"Having Darryl around has helped, put it that way," Minaya said. "There's a fraternity [between players]. A front office man can tell a player a lot; a player can say one or two words and it goes a lot farther."
On Monday, Strawberry said he arrived in camp and had a sit-down discussion with both Cameron and Cliff Floyd, who have been overlooked and discussed as trade chips at alternate times in the past few months.
At one point, it looked like the Mets might wind up trading both players. Now, it looks like both Cameron and Floyd are near-locks to begin the season enveloping Carlos Beltran in center field.
"I walked in those shoes," Strawberry said. "Playing right field, playing at Shea Stadium, dealing with the New York media. You don't want guys to lose sight or get a chip on their shoulder. It can easily happen."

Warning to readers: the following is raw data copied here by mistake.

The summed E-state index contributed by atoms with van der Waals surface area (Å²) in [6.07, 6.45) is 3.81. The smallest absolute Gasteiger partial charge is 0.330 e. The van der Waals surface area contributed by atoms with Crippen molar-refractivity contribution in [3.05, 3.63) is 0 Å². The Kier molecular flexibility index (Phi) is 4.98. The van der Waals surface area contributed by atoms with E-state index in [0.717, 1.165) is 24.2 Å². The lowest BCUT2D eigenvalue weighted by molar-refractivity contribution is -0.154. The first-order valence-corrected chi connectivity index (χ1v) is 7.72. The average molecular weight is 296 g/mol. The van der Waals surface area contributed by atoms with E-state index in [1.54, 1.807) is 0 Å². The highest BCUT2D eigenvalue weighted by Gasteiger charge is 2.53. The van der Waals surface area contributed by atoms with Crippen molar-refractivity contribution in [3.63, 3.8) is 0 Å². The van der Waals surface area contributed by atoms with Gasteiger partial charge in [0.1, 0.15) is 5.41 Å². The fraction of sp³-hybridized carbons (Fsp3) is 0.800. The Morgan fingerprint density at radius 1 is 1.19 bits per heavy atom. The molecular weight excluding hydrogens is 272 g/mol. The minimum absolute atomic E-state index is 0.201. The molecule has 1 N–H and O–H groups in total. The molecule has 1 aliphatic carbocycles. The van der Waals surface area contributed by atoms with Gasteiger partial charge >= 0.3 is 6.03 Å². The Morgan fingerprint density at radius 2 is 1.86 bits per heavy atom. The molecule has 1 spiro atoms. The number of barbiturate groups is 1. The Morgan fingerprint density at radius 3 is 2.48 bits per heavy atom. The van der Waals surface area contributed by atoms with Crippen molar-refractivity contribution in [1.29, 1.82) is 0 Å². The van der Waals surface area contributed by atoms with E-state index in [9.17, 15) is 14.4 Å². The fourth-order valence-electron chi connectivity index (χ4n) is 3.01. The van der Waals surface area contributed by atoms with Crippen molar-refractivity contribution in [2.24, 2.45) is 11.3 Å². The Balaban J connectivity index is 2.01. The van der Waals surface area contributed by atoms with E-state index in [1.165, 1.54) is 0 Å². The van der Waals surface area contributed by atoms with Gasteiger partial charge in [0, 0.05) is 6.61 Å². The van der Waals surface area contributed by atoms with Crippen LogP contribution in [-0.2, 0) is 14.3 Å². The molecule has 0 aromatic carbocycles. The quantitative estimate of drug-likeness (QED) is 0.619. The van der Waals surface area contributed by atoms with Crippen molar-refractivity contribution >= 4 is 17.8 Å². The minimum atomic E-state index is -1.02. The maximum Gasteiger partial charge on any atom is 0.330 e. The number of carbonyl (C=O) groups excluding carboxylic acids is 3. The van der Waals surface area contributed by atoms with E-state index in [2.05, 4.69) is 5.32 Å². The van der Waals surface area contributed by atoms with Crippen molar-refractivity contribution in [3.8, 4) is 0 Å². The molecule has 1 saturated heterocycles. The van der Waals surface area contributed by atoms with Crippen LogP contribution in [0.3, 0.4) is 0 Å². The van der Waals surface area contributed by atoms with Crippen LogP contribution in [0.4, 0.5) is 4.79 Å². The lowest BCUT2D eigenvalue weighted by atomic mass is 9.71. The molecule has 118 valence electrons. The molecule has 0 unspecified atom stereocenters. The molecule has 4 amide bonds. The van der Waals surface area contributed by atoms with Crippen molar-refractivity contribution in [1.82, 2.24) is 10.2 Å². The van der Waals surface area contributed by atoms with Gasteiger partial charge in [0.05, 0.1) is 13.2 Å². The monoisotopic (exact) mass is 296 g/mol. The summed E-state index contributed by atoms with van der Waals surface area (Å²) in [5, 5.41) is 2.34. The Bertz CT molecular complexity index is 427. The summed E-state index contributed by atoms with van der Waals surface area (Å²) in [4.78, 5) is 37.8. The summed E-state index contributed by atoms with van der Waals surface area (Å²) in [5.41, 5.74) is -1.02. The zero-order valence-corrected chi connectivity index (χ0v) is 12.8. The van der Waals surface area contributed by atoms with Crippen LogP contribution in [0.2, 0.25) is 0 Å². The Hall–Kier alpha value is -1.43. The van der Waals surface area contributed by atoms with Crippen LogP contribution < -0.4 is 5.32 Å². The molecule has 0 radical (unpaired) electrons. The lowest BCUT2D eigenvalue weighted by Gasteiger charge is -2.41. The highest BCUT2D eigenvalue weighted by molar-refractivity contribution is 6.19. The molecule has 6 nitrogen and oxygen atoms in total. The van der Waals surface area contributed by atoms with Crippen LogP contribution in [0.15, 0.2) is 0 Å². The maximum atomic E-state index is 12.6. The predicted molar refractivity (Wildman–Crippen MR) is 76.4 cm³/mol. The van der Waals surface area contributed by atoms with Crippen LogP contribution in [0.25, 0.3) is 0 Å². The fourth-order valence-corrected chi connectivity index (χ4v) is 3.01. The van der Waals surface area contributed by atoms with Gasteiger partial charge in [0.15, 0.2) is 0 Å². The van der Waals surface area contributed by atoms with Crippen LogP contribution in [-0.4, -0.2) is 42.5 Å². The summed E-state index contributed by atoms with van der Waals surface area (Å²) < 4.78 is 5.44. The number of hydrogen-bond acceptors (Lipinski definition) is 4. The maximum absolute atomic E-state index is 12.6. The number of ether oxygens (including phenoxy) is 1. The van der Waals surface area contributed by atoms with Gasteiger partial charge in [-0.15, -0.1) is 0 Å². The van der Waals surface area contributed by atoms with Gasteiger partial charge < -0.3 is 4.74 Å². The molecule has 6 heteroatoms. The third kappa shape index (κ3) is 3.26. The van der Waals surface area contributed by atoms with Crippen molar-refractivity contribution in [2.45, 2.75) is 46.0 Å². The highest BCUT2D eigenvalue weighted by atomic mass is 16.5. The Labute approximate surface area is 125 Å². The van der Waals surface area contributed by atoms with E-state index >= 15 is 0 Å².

Though Cameron insisted that it wasn't solely the talk with Strawberry that put him over the top of his comfort level, he allowed that Strawberry carries with him great credibility. The centerpiece of the '86 Mets World Championship team and a player who once moved from right field to left field, Strawberry's words carried extra value with Cameron.
"No. 1, he's been through a lot in life," Cameron said. "No. 2, he went through it in New York City. No. 3, he's been successful in New York City. I'm glad he's around."
"He knows I'm not going to come in here and lie to him," Strawberry said.
Count Cameron among those sold on the Mets' alumni atmosphere, which continues later this month when Lenny Dykstra checks into Port St. Lucie. Cameron had visits with heroes of the past when he was a member of the Seattle Mariners, greeting stars like Alvin Davis and Gorman Thomas. He's happy to see the trend continuing.
"I think every team should do that," Cameron said. "You stand in the outfield and have an opportunity to talk to a Darryl Strawberry. They're still fans of the game, and they see what's going on."
"That's what they brought me in here for," Strawberry said. "To give a boost. To encourage what it takes to win. The bottom line is, it's about winning."